With water, if the two reservoirs are at the same height, there's no flow, so you can't get work from it. Similarly with heat, if there's no temperature difference, there's no flow, and you can't get work. It's the flow of heat from hot to cold that we use to generate power.

Basically, they seem to be implying that they can run the water uphill, or between two equal-height reservoirs, and extract energy from that flow (more than it takes to cause the motion). If you can do that, then the three laws of thermodynamics become the mild suggestions of thermodynamics : D.
Originally Posted by cjameshuff View Post
The system is initially isothermal. In reality, it will stay so.

The claim is of a device that can produce a temperature difference as useful work is extracted. You don't need to do anything special to restore the heat that is lost, the graphene is now surrounded by an environment that is warmer than it. Not only that, you could even run heat engines off the difference between the environment and the graphene, and run the whole contraption until it has cooled everything around it to 0K. You really don't see anything wrong with that?
Originally Posted by Dave Rogers View Post
Suppose we can extract electrical power from Brownian motion in a tank of liquid, initially at, say, 20 degrees Celsius. This can only be done by reducing the thermal motion of the molecules of liquid in the tank. This must result in the overall cooling of the tank of liquid. Suppose now that we use the electrical power to heat a second tank of liquid, initially at 30 degrees Celsius. The cold liquid gets colder, and the hot liquid gets hotter. No other change is taking place. This violates the Clausius statement of the Second Law of Thermodynamics: "Heat can never pass from a colder to a warmer body without some other change, connected therewith, occurring at the same time."
I guess I'm not thinking about this in the correct way.

I'm thinking of something like a tiny whaterwheel: A molecule of water strikes the wheel, causing it to turn. If the wheel is connected to a generator, this transfer of motion can be used to generate electricity without violating any laws.

In the case of the water wheel, the energy of motion is produced by gravity.

In this case, the energy of motion is produced by heat. I don't see how the motion is magically different because it's been produced by heat. The molecule or atom is still generating power through motion.

Is the problem that the generating circuit must warm up to the same degree that the power source (the graphene) cools down?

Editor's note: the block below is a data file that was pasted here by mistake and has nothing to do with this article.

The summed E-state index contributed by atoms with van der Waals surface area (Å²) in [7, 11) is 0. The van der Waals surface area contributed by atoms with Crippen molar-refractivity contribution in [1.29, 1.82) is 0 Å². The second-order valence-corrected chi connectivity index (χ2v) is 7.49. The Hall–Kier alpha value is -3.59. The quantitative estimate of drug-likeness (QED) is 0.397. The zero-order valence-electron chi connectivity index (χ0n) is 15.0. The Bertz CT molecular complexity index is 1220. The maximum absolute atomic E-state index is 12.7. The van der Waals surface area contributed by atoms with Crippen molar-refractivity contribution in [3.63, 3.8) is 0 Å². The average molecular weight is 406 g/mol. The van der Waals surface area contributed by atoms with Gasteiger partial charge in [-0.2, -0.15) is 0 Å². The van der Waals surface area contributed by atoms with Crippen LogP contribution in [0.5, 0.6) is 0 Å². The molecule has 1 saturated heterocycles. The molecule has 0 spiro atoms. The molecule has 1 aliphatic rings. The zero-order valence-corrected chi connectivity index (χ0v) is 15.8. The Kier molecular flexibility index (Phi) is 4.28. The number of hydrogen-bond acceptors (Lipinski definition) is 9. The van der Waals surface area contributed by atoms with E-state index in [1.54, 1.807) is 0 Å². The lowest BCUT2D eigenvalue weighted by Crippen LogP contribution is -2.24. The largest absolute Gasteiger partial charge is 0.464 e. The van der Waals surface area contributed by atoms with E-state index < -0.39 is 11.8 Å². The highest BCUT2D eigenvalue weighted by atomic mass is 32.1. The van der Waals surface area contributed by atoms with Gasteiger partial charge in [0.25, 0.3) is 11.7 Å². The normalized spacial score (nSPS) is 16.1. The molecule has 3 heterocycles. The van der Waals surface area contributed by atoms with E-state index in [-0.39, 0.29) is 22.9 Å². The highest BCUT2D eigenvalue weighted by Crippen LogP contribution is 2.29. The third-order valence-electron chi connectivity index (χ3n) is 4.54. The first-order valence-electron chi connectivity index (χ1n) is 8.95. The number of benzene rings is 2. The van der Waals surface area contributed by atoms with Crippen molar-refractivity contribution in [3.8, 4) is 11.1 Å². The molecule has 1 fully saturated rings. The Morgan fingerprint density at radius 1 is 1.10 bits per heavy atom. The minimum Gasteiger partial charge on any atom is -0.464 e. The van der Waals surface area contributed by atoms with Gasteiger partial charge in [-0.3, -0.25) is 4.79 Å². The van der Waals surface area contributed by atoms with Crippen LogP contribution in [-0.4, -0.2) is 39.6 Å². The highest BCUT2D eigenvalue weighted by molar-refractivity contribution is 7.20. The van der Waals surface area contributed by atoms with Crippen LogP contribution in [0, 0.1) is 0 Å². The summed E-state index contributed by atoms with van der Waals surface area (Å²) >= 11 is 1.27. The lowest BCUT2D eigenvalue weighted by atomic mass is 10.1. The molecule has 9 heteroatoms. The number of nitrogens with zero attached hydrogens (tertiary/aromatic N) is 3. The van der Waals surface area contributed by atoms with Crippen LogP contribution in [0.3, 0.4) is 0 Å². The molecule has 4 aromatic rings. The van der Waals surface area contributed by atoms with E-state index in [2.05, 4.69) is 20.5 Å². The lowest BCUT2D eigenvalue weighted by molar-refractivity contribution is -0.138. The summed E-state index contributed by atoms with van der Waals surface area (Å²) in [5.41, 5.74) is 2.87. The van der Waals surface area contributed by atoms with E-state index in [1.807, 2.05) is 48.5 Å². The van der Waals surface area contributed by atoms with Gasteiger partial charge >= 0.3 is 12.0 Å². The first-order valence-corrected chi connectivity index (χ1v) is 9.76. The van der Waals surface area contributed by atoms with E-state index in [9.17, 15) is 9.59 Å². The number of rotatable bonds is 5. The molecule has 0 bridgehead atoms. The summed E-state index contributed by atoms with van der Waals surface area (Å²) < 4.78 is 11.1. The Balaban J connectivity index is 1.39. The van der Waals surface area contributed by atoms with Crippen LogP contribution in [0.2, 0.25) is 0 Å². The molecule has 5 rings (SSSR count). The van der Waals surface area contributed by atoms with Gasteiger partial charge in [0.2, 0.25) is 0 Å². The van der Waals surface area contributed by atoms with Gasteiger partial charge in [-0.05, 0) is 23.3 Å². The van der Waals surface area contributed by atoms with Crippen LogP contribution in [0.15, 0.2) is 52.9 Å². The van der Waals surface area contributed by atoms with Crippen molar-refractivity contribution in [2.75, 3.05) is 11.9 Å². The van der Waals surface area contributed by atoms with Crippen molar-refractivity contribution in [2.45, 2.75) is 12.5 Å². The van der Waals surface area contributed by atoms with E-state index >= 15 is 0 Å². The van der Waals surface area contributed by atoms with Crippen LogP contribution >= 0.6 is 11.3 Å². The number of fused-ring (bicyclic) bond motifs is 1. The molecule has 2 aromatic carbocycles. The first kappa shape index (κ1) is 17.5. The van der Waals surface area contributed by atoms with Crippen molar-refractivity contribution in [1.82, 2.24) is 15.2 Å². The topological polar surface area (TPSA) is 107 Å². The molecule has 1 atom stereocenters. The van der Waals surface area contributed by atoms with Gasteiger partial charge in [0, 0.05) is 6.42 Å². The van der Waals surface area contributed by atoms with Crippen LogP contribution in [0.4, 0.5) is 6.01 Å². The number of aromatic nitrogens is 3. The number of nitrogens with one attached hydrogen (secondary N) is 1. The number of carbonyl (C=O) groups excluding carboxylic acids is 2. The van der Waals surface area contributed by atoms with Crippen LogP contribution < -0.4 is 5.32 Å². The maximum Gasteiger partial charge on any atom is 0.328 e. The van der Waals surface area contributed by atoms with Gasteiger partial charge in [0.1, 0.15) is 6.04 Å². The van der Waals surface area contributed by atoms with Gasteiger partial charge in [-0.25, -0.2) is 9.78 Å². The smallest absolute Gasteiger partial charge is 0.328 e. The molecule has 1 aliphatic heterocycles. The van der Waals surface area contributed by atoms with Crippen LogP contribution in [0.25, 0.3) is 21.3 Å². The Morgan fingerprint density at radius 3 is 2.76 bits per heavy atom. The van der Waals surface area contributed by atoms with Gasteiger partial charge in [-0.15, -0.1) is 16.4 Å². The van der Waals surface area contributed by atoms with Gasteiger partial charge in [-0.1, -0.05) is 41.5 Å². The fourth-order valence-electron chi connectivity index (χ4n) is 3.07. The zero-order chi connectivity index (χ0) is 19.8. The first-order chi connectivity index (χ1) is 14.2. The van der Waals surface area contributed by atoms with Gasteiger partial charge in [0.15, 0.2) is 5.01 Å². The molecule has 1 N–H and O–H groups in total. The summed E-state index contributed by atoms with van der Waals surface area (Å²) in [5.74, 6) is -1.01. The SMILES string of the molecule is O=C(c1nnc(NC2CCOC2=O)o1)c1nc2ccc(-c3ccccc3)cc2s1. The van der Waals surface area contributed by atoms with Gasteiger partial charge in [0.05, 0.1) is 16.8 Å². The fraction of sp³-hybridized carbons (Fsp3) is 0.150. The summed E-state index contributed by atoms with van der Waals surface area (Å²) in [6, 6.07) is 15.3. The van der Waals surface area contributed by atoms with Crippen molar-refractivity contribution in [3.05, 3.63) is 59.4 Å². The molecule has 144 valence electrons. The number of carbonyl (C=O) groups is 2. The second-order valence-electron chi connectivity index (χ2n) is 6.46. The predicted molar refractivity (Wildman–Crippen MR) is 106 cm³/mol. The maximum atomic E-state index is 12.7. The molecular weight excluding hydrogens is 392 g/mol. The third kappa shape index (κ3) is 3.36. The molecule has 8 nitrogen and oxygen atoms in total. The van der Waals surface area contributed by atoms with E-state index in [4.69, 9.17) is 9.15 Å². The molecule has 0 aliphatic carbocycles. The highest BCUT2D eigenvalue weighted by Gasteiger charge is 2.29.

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Old 13th October 2020, 09:08 AM   #67
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Originally Posted by Dave Rogers View Post
Well, except that it would take an infinite amount of time to get there, because of the Third Law.
Well, if you assume the laws of thermodynamics are valid, then the device just doesn't work. If you throw out the first two, I don't know why you'd keep the third around. Maybe it reaches a negative effective temperature when it gets low enough and pulls the last bits of energy out before producing energy out of nowhere from zero-point fluctuations...

Or maybe it's a poorly-engineered condenser microphone cobbled together by people who don't even understand diodes, that requires an external power supply to provide a voltage bias and may happen to function slightly as a heat pump.
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Old 13th October 2020, 09:10 AM   #68
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Originally Posted by theprestige View Post
I guess I'm not thinking about this in the correct way.

I'm thinking of something like a tiny whaterwheel: A molecule of water strikes the wheel, causing it to turn. If the wheel is connected to a generator, this transfer of motion can be used to generate electricity without violating any laws.

In the case of the water wheel, the energy of motion is produced by gravity.

In this case, the energy of motion is produced by heat. I don't see how the motion is magically different because it's been produced by heat. The molecule or atom is still generating power through motion.

Is the problem that the generating circuit must warm up to the same degree that the power source (the graphene) cools down?
You see no problem with a water wheel sitting in a level trough of water, spontaneously pushing water to one side of the trough while doing mechanical work?
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Old 13th October 2020, 09:40 AM   #69
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Originally Posted by theprestige View Post
I'm thinking of something like a tiny whaterwheel: A molecule of water strikes the wheel, causing it to turn. If the wheel is connected to a generator, this transfer of motion can be used to generate electricity without violating any laws.
The waterwheel is exploiting a gradient. There is a difference between the moving water at the bottom of the wheel and the non-moving ground. The wheel can do work on this difference.

Take the wheel and disconnect it from the ground and put it underwater in the middle of a fast-moving river. There's lots of energy there, but without a gradient, the wheel cannot extract work from it.


Quote:
In the case of the water wheel, the energy of motion is produced by gravity.
The water wheel is moving the water to a lower potential energy and it might be slowing water to a lower kinetic energy. It has a place to lower water to, and it has a ground that it can slow the water relative to.